The screen saver
on the home computer of Floyd and Amber Landis is a picture of the couple
embracing on July 22 in a town called Montceau-les-Mines. It was taken on the
penultimate day of the Tour de France; Floyd had just ridden into the yellow
jersey. "It all seems a little blurry," Amber said last Friday,
"like it happened a long time ago."
As the world
knows, Floyd went on to win the Tour, only to learn that a urine sample showed
an elevated level of testosterone. That result sent Landis into a downward
spiral that has been every bit as dramatic as his victory. Landis was fired by
his team, Phonak. The Tour announced that it no longer considered him the
winner of the race. iShares, which had signed a three-year deal to become the
team's title sponsor starting next season, bailed out.
Then came the
events of Aug. 15. The same day Phonak team owner Andy Rihs announced that he
was disbanding the team--"I've had to do something I've never done in my
whole life: give up!" declared the hearing-aid magnate--Landis's
father-in-law, David Witt, 57, took his own life, putting a gun to his head.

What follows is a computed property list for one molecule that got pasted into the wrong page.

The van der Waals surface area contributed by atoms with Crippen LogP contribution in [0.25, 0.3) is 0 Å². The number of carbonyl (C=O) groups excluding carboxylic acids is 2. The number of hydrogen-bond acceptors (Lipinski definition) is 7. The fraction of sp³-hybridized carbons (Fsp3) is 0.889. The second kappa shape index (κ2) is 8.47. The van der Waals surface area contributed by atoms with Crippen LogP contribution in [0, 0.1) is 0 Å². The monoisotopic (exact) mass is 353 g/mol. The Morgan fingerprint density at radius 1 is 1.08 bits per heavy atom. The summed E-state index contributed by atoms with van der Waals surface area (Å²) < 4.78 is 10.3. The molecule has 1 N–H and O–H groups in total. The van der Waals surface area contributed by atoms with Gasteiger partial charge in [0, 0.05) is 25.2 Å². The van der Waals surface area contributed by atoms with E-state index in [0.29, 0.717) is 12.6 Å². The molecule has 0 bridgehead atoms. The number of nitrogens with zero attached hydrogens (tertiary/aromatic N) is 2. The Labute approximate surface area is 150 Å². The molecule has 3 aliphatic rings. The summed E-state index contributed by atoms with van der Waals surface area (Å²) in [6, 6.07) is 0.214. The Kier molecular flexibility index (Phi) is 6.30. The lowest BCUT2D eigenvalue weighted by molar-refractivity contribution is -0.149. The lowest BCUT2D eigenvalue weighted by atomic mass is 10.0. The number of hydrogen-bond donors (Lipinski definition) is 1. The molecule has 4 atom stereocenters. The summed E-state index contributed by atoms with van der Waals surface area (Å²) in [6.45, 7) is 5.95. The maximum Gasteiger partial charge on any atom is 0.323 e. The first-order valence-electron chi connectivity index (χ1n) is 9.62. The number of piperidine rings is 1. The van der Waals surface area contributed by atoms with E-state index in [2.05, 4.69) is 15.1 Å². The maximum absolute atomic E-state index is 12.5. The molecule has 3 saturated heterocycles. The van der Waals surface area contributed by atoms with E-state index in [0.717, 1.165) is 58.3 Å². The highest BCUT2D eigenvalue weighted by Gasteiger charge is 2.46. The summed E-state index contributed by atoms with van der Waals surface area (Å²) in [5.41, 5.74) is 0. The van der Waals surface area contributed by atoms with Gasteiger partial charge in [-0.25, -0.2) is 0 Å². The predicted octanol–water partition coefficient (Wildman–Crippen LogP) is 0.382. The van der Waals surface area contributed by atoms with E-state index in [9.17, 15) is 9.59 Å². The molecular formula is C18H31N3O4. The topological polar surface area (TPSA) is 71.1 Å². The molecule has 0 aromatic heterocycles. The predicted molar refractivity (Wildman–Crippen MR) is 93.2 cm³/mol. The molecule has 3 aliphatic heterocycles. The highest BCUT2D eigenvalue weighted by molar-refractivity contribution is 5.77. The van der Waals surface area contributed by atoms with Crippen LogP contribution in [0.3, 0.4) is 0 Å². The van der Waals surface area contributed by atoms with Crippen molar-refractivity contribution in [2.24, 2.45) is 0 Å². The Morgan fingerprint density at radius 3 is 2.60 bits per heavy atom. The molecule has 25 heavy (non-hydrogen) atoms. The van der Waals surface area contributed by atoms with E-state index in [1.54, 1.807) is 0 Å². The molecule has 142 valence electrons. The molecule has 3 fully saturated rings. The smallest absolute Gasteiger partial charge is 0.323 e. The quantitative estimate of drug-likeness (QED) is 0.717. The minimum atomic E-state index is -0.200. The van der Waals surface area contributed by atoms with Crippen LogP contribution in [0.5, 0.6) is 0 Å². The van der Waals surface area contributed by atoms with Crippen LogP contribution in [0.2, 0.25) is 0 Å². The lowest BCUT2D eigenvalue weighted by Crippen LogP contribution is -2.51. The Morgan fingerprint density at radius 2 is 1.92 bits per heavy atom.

His body was found in his car in a San Diego parking garage.
Before he married
Amber's mother, Rose, Witt--an amateur bicycle racer--shared a San Diego
apartment with Landis in 1998. "We lived across from a little
preschool," Floyd recalled last spring. "Amber's mom was a teacher
there. He ran into her one day and started dating her. They introduced me to
Amber. We got married, and then they got married. So now I'm related to the guy
I shared an apartment with. But he was my friend first."
For the Landis
family, grieving was made more difficult by the fresh flurry of media
attention. The obvious question--now unanswerable--was, How big a part did
Floyd's situation play in Witt's decision to take his own life? But the
Landises weren't going there. In a phone conversation two days after Witt's
death, Landis politely declined to confirm reports that Witt had been suffering
from depression, saying only, "We have no way of knowing how much pain he
must have been in." Amber had this to add: "People are going to say
that this happened because Phonak fell apart, and that's bull----."
Amber was a
welter of emotions, feeling grief for Witt, sorrow for her suddenly widowed
mother and anger that people won't leave her husband alone. "Right
now," she said, "he's just another guy who lost somebody he